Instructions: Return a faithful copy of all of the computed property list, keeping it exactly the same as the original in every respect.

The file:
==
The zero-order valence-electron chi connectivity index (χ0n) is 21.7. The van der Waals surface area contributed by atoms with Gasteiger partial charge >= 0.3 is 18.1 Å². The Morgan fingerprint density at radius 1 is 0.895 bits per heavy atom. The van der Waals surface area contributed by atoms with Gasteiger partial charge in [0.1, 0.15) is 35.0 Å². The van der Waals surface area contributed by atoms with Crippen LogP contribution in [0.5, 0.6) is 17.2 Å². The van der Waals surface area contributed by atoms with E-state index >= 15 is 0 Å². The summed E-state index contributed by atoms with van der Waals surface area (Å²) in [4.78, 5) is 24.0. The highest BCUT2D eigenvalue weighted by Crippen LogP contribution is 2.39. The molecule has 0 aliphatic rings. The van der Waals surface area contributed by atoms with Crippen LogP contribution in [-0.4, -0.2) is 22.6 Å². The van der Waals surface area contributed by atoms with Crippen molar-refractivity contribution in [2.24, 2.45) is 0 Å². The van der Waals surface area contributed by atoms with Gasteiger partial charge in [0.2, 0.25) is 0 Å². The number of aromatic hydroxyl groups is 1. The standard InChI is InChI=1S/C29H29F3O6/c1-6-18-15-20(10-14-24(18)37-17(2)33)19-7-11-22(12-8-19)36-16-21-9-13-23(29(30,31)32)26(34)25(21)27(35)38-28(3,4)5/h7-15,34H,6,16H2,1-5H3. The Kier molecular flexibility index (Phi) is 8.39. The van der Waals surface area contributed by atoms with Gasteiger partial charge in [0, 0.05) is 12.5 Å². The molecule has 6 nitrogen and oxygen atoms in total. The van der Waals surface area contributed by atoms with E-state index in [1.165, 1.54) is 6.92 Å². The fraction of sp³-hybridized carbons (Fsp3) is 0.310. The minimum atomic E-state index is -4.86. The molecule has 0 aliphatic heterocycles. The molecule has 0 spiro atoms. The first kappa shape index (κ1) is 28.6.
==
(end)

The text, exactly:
The zero-order valence-electron chi connectivity index (χ0n) is 21.7. The van der Waals surface area contributed by atoms with Gasteiger partial charge >= 0.3 is 18.1 Å². The Morgan fingerprint density at radius 1 is 0.895 bits per heavy atom. The van der Waals surface area contributed by atoms with Gasteiger partial charge in [0.1, 0.15) is 35.0 Å². The van der Waals surface area contributed by atoms with Crippen LogP contribution in [0.5, 0.6) is 17.2 Å². The van der Waals surface area contributed by atoms with E-state index >= 15 is 0 Å². The summed E-state index contributed by atoms with van der Waals surface area (Å²) in [4.78, 5) is 24.0. The highest BCUT2D eigenvalue weighted by Crippen LogP contribution is 2.39. The molecule has 0 aliphatic rings. The van der Waals surface area contributed by atoms with Crippen LogP contribution in [-0.4, -0.2) is 22.6 Å². The van der Waals surface area contributed by atoms with Crippen molar-refractivity contribution in [2.24, 2.45) is 0 Å². The van der Waals surface area contributed by atoms with Gasteiger partial charge in [0.2, 0.25) is 0 Å². The number of aromatic hydroxyl groups is 1. The standard InChI is InChI=1S/C29H29F3O6/c1-6-18-15-20(10-14-24(18)37-17(2)33)19-7-11-22(12-8-19)36-16-21-9-13-23(29(30,31)32)26(34)25(21)27(35)38-28(3,4)5/h7-15,34H,6,16H2,1-5H3. The Kier molecular flexibility index (Phi) is 8.39. The van der Waals surface area contributed by atoms with Gasteiger partial charge in [0, 0.05) is 12.5 Å². The molecule has 6 nitrogen and oxygen atoms in total. The van der Waals surface area contributed by atoms with E-state index in [1.165, 1.54) is 6.92 Å². The fraction of sp³-hybridized carbons (Fsp3) is 0.310. The minimum atomic E-state index is -4.86. The molecule has 0 aliphatic heterocycles. The molecule has 0 spiro atoms. The first kappa shape index (κ1) is 28.6.